Friday, July 1, 2016

Distiller: Doni Faber
Rating: 4/5 Stars

One Rainy Day in May                           Into the Forest                       Honeysuckle and Pain        
(The Familiar #1)                                      (The Familiar #2)                   (The Familiar #3)
May 12, 2015                                            October 27, 2015                    June 14, 2016
(839 pages)                                               (816 pages)                              (843 pages)

by Mark Z. Danielewski
Pantheon Books

Mark Z. Danielewski's first novel, House of Leaves, was so successful at being creepy that I didn't make it through the whole thing. But I was impressed with his style, so when I found three volumes of a new book, The Familiar, I was intrigued. Then I found out he is planning for it to be 27 volumes long! (with 9 volumes already written.)

Rather tongue-in-cheek, Mark has described the plot as being about a girl getting a cat and the cat getting hungry (and probably would describe the third as the cat getting angry.) Because after all, when one has written ~2400 pages, what else does one have to say about it? It is definitely a compelling relationship between a cat and a girl, who can't leave his presence without feeling like she's on fire. She and the cat are so in sync, that whatever the cat experiences, so does the girl. But there's a whole lot more going on.

Some computer developers have created something called, "The Orb," which can scry people and find aberrations. Xanther turns out to be the most interesting aberration of them all. But the people who are involved with this are leaving murders in their wake. There is also a Narrative Construct (distinct from the author), sometimes experiencing what its characters are experiencing and sometimes blocked. This NarCon can perhaps help explain why Xanther is an aberration?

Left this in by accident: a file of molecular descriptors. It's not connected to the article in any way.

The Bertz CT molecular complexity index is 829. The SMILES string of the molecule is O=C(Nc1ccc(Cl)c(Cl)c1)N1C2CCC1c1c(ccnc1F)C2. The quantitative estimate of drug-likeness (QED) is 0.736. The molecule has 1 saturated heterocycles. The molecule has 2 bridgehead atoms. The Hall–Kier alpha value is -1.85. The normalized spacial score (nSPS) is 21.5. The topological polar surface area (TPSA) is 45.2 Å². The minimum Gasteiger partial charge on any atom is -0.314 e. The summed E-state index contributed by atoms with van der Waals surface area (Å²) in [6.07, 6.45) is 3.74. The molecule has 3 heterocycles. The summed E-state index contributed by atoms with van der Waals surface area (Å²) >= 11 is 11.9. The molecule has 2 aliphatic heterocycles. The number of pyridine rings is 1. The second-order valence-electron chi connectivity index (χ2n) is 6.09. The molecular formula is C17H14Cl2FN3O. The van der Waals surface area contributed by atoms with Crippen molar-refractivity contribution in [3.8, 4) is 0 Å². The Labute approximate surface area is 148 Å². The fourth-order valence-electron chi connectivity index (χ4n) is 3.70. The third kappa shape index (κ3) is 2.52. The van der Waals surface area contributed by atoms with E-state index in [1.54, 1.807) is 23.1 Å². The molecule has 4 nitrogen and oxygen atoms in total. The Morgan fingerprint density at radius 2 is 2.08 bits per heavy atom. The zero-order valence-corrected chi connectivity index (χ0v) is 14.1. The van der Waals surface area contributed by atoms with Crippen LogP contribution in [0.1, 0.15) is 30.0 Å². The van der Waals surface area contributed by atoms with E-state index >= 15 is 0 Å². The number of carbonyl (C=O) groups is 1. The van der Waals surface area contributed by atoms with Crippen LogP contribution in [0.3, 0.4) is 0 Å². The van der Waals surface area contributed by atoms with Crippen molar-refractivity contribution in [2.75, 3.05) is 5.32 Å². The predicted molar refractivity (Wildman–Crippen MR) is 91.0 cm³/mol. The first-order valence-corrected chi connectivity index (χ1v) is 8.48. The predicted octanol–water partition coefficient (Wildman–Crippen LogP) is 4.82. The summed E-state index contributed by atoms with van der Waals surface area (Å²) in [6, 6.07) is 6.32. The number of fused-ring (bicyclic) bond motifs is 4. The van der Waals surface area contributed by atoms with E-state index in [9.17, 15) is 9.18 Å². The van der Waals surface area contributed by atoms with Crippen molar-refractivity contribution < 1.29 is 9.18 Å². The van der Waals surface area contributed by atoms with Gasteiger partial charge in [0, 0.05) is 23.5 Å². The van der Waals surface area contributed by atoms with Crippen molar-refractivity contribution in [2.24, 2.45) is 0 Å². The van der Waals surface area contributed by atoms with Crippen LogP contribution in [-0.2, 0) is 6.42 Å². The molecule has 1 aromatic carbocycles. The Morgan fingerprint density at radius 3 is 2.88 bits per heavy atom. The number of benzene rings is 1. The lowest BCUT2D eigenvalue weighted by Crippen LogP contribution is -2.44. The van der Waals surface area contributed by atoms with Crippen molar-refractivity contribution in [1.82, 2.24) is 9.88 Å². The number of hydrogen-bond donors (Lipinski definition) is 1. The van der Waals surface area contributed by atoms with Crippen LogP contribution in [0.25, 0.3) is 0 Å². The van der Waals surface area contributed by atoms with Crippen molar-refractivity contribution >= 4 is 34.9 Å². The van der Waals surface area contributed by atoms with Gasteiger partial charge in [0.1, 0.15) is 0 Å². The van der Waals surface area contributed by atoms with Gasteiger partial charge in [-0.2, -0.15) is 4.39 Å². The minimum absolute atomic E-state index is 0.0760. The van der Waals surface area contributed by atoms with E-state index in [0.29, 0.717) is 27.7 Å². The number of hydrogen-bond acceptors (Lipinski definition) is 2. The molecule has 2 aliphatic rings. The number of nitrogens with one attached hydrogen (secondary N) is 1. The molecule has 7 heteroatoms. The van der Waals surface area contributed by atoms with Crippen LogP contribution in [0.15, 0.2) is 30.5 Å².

What initially drew me to this book-- the intertwining of many lives from many different areas-- I found off-putting when trying to read. Rather than read it linearly, I followed the main thread through three volumes and then went back to pick up the remaining threads. (This was easy enough to do, since each character was color-coded, though I was initially thrown off by Xanther's parents each having their own color-coding.) When I tried to read it linearly, the shorter pieces were too difficult to follow. Piecing it together like I did, felt rather like the Rubix cube Xanther would idly play with during her sessions with a therapist. Even so, most of the other threads were not nearly as engaging or as accessible as Xanther and her cat.

Who would I recommend this book to? It definitely isn't for everyone. The length alone contributes to that. (Though it's a quicker read than you might expect. Some of the font and spacing is quite large.) But it is also very avant garde. So if you're not interested in playing with the novel and typology as a medium, this probably isn't for you. Danielewski said in an interview that House of Leaves was supposed to play with the boundaries of a movie, Only Revolutions with music, and The Familiar with a television series. I found The Familiar more accessible than Only Revolutions. (I can't compare with House of Leaves since I didn't make it through it.)

There is definitely some off-color content (sexual, language, chemical use, violence) that I imagine frequent readers of this blog would find off-putting. Fortunately, they were not (or at least not so far) main elements (though the violence seems likely to emerge.)


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